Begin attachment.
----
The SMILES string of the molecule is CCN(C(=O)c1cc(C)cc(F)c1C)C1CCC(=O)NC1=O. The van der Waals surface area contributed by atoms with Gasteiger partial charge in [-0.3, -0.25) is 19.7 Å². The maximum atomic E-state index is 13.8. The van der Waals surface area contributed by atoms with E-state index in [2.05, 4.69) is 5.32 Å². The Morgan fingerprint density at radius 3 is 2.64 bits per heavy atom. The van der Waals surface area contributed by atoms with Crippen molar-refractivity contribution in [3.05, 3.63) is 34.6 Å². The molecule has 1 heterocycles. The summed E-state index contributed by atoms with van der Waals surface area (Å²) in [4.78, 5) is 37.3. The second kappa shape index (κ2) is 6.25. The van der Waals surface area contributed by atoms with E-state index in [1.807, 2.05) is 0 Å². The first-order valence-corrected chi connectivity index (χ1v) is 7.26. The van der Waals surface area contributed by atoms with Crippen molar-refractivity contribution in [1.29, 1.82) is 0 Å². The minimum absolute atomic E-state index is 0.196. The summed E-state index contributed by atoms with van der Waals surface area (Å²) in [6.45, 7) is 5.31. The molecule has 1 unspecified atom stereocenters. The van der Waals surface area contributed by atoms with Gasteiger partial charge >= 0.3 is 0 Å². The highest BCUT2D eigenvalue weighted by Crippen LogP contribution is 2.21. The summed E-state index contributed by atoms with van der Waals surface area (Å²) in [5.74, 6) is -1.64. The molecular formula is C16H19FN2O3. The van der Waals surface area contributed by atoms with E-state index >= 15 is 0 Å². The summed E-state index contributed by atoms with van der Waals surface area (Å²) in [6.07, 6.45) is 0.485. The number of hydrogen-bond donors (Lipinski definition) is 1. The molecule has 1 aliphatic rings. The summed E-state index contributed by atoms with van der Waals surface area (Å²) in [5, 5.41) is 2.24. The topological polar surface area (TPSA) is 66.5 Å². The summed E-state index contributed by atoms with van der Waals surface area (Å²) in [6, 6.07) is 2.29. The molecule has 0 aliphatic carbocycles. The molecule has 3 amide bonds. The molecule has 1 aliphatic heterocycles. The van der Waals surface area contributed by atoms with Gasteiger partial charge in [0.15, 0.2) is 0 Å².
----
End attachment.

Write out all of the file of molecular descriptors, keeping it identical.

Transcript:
The SMILES string of the molecule is CCN(C(=O)c1cc(C)cc(F)c1C)C1CCC(=O)NC1=O. The van der Waals surface area contributed by atoms with Gasteiger partial charge in [-0.3, -0.25) is 19.7 Å². The maximum atomic E-state index is 13.8. The van der Waals surface area contributed by atoms with E-state index in [2.05, 4.69) is 5.32 Å². The Morgan fingerprint density at radius 3 is 2.64 bits per heavy atom. The van der Waals surface area contributed by atoms with Crippen molar-refractivity contribution in [3.05, 3.63) is 34.6 Å². The molecule has 1 heterocycles. The summed E-state index contributed by atoms with van der Waals surface area (Å²) in [4.78, 5) is 37.3. The second kappa shape index (κ2) is 6.25. The van der Waals surface area contributed by atoms with E-state index in [1.807, 2.05) is 0 Å². The first-order valence-corrected chi connectivity index (χ1v) is 7.26. The van der Waals surface area contributed by atoms with Crippen molar-refractivity contribution in [1.29, 1.82) is 0 Å². The minimum absolute atomic E-state index is 0.196. The summed E-state index contributed by atoms with van der Waals surface area (Å²) in [6.45, 7) is 5.31. The molecule has 1 unspecified atom stereocenters. The van der Waals surface area contributed by atoms with Gasteiger partial charge >= 0.3 is 0 Å². The highest BCUT2D eigenvalue weighted by Crippen LogP contribution is 2.21. The summed E-state index contributed by atoms with van der Waals surface area (Å²) in [5.74, 6) is -1.64. The molecular formula is C16H19FN2O3. The van der Waals surface area contributed by atoms with E-state index >= 15 is 0 Å². The summed E-state index contributed by atoms with van der Waals surface area (Å²) in [6.07, 6.45) is 0.485. The number of hydrogen-bond donors (Lipinski definition) is 1. The molecule has 1 aliphatic rings. The summed E-state index contributed by atoms with van der Waals surface area (Å²) in [5, 5.41) is 2.24. The topological polar surface area (TPSA) is 66.5 Å². The summed E-state index contributed by atoms with van der Waals surface area (Å²) in [6, 6.07) is 2.29. The molecule has 0 aliphatic carbocycles. The molecule has 3 amide bonds. The molecule has 1 aliphatic heterocycles. The van der Waals surface area contributed by atoms with Gasteiger partial charge in [0.15, 0.2) is 0 Å².